The chart below from 2010 shows how far demand for social housing outstrips supply:


WHBC Housing needs - supply and demand.












The chart above is taken from a Local Investment Plan document from WHBC which can be read in full here.

It seems evident that more housing is needed, but very big questions remain about what kind of housing it should be, and most importantly, where it should be. A justification for the current total number of 7,200 would be nice to see, considering that the numbers talked about over the last few years have drifted between five and fifteen thousand.

Much more will be written on this website about the Core Strategy and its implications. Word from senior council officers is that the most important thing local people can do is add their comments to the consultation which is now running. Doing this, we are advised, is far more effective than a petition, which on its own carries far less weight  than individual objections lodged through the official consultation process. There is a local campaign group that has emerged in objection to the Panshanger housing proposal, they are here, and here. More power to their elbow, however, the primary action to be taken is to comment on the consultation. That is the best way to ensure local community involvement in these very big decisions about the future of our area. If you know of groups relating to the Hatfield proposals please let this site know.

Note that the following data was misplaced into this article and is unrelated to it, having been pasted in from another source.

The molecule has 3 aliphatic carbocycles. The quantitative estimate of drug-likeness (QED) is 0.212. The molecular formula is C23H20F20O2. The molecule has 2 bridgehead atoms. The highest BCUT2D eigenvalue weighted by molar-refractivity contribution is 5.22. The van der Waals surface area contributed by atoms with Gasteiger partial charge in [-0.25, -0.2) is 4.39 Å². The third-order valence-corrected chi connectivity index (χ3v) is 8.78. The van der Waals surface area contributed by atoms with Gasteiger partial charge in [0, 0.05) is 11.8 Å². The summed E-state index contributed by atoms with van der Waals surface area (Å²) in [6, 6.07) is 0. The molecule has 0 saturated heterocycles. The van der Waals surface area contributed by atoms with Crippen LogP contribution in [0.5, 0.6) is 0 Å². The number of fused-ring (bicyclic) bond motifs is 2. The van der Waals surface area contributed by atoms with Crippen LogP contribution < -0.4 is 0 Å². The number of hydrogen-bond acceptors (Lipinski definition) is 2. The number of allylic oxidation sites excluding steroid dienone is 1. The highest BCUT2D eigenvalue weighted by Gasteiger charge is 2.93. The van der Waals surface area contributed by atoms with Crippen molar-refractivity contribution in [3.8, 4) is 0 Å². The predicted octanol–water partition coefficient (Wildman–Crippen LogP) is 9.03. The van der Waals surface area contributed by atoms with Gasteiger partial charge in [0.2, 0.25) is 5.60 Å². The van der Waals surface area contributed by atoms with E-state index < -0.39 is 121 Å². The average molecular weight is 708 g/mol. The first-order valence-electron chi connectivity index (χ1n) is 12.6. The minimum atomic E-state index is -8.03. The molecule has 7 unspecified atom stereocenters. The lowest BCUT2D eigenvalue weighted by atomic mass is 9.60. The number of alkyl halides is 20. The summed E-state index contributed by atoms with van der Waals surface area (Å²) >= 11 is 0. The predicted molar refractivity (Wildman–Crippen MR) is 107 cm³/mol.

It is clear from what was said at the recent roadshows by the council about this consultation that any objections or calls for changes of approach must be tightly focussed and grounded in fact and evidence. Arguments about where the housing should go are valid, but more on grounds of whether it can be proved that there will be enough existing or new infrastructure to support them, or whether they will negatively impact existing nearby areas. For example, merely claiming that new houses should not be built because they might spoil the view or would reduce current house values will not be viewed as a strong argument against the planned development.

The links to the consultation are here:

  1. The main consultation entry page  – you will need to register and log in first.
  2. List of all the different documents to be commented on.
  3. Statement of Community Involvement document.
  4. List of where you can view paper documents about the strategy.
All the key documents in this consultation should be available on the WHBC website, but as they are not too easy to find you can download them below:


  1.  Emerging Core Strategy
  2. Statement of Community Involvement
  3. Land for Housing Outside Urban Areas
  4. Housing Background Paper Part 2
  5. Housing Background Paper Part 1

Sustainability report and appendices:

  1. Sustainability report
  2. Appendix A1
  3. Appendix A2
  4. Appendix A3
  5. Appendix A4

More will follow on this subject.